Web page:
Google hopes that the Play transition speaks to consumers, but it also speaks to a lack of interest in helping enterprises manage their own set of Google apps.
If you have an Android phone or tablet, you’ve already seen that Google has re-branded its Android Market as "Google Play." You know this because your alphabetical list of apps was suddenly shaken up and salted with a whole bunch of newly named stuff. There’s "Play Music" (hey, that works), "Play Books" (weird, but, okay), and, most significantly, "Play Store." The Market is gone; now you must Play.
It’s a deliberate shake-up aimed at consumers which doesn’t say much about Google’s recognition of its Apps and enterprise customers.
Market versus Store
You could have a dorm-room argument about the implications of a "Market" versus a "Store," and all the freshman Psychology, Sociology, and Marketing Communications students would all argue right and wrong until they got bored.
But it’s obvious that Google wants to get people away from thinking of their books, music, and movies as something that’s only available for Android owners, and to tie their Android apps into their larger offerings. Which is fair, especially because the Play Store isn’t just an iTunes Store under a different banner. In Google fashion, you can read books, listen to music, and watch movies right in your browser, or download them for offline access onto your devices.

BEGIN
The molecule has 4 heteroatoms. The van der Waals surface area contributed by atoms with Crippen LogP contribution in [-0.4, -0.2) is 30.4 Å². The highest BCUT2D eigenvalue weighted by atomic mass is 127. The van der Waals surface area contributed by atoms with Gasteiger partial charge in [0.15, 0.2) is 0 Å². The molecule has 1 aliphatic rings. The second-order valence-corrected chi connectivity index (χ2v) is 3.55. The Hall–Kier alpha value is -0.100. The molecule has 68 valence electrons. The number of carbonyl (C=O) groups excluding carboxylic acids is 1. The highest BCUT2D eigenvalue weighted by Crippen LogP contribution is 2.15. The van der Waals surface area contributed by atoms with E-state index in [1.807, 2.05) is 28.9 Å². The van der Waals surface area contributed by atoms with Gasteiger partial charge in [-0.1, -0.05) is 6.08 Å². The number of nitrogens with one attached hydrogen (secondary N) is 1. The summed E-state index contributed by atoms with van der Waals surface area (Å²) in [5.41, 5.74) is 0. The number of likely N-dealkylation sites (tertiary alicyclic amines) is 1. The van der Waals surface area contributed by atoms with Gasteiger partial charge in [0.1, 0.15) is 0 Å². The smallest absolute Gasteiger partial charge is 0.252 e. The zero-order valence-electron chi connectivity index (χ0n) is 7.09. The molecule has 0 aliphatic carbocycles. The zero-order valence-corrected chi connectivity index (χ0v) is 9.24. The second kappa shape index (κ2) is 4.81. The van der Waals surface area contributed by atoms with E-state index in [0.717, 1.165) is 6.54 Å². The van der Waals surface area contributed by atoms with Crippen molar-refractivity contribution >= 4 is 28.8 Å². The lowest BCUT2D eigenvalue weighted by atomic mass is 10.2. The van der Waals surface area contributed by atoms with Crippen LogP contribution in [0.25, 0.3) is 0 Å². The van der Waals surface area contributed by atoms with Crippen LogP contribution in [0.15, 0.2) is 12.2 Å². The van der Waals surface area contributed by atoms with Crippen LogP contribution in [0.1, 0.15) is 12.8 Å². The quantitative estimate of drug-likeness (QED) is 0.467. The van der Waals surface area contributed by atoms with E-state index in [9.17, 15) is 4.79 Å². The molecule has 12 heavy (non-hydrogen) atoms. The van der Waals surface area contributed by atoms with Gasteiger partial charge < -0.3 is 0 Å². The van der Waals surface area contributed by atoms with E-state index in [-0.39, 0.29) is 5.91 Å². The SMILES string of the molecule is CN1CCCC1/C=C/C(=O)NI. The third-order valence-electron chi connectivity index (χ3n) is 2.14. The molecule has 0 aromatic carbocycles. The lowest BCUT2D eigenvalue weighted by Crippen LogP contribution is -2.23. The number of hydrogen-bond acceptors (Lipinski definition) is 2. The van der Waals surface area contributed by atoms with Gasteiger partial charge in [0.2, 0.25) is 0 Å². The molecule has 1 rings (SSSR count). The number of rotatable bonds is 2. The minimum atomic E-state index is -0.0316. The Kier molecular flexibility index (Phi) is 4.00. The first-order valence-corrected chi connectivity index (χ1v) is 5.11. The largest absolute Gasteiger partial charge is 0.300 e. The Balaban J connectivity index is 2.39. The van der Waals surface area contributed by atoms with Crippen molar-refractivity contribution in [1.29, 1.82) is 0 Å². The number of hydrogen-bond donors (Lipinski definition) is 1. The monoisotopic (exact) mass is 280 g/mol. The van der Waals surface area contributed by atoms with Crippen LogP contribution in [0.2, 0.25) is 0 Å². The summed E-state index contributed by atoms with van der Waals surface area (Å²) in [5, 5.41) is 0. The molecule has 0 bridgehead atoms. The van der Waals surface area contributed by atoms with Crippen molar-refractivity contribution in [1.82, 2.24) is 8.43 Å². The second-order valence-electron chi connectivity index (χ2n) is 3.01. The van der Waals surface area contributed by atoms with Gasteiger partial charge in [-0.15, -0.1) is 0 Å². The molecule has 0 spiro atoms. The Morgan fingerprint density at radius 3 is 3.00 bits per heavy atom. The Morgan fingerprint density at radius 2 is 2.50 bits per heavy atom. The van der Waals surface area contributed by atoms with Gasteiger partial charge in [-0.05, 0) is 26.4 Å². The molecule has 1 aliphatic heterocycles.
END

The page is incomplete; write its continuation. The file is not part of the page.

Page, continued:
So Google hopes that the Play transition speaks to people looking to entertain themselves, but it also speaks to a certain lack of interest in helping enterprises manage their own set of enterprise-wide apps.
As previously noted in this space, Microsoft is promising full support for customized, intra-company Windows Store, and Apple offers at least a way of distributing apps to corporate iPhones and iPads, even if it’s mostly up to the company to maintain the server and software. In the case of Apple-based enterprises, CIOs at medium to big firms not only have to set up their own server, but they also have to get their employees to install customized “non-Market apps,” or at least figure out a security certificate policy that makes phones and tablets feel a bit less magical.
However, there’s nothing said in the Google Play explanation site about Google Apps users at all, let alone about new ways of managing apps across company devices.
Maybe a business-side upgrade or augmentation of the Play system is on its way. Perhaps Google is all-in on the “Bring Your Own Device” trend, and believes the open web and a mostly open store are the best ways to make both companies and customers happy. But it looks more like Google is more interested in getting folks to Play than in pleasing the enterprise market.